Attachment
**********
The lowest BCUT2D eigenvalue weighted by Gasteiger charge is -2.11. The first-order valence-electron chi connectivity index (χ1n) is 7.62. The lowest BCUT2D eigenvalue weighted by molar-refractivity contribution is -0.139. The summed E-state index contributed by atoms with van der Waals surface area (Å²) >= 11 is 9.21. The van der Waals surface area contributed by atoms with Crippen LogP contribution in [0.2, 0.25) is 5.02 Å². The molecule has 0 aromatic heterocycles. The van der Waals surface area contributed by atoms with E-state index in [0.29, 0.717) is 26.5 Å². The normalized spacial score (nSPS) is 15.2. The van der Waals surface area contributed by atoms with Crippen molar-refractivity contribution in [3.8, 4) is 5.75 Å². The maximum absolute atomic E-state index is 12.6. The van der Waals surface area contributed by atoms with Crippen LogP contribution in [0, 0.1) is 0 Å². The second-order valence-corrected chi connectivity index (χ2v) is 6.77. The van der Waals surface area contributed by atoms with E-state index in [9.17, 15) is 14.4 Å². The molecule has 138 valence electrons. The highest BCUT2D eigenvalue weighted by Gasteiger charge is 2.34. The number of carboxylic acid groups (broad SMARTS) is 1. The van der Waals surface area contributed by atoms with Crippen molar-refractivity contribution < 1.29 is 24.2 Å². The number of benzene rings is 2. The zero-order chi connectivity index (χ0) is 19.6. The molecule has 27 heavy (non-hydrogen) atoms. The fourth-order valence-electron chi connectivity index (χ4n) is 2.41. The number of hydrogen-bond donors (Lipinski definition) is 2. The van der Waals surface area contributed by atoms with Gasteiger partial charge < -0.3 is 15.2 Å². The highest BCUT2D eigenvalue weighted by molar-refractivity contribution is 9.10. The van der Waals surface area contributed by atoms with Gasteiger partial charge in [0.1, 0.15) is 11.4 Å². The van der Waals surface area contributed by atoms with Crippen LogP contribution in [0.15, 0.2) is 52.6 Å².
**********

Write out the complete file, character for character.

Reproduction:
The lowest BCUT2D eigenvalue weighted by Gasteiger charge is -2.11. The first-order valence-electron chi connectivity index (χ1n) is 7.62. The lowest BCUT2D eigenvalue weighted by molar-refractivity contribution is -0.139. The summed E-state index contributed by atoms with van der Waals surface area (Å²) >= 11 is 9.21. The van der Waals surface area contributed by atoms with Crippen LogP contribution in [0.2, 0.25) is 5.02 Å². The molecule has 0 aromatic heterocycles. The van der Waals surface area contributed by atoms with E-state index in [0.29, 0.717) is 26.5 Å². The normalized spacial score (nSPS) is 15.2. The van der Waals surface area contributed by atoms with Crippen molar-refractivity contribution in [3.8, 4) is 5.75 Å². The maximum absolute atomic E-state index is 12.6. The van der Waals surface area contributed by atoms with Crippen LogP contribution in [0, 0.1) is 0 Å². The second-order valence-corrected chi connectivity index (χ2v) is 6.77. The van der Waals surface area contributed by atoms with E-state index in [9.17, 15) is 14.4 Å². The molecule has 138 valence electrons. The highest BCUT2D eigenvalue weighted by Gasteiger charge is 2.34. The number of carboxylic acid groups (broad SMARTS) is 1. The van der Waals surface area contributed by atoms with Crippen molar-refractivity contribution < 1.29 is 24.2 Å². The number of benzene rings is 2. The zero-order chi connectivity index (χ0) is 19.6. The molecule has 27 heavy (non-hydrogen) atoms. The fourth-order valence-electron chi connectivity index (χ4n) is 2.41. The number of hydrogen-bond donors (Lipinski definition) is 2. The van der Waals surface area contributed by atoms with Gasteiger partial charge < -0.3 is 15.2 Å². The highest BCUT2D eigenvalue weighted by molar-refractivity contribution is 9.10. The van der Waals surface area contributed by atoms with Gasteiger partial charge in [0.1, 0.15) is 11.4 Å². The van der Waals surface area contributed by atoms with Crippen LogP contribution in [0.15, 0.2) is 52.6 Å².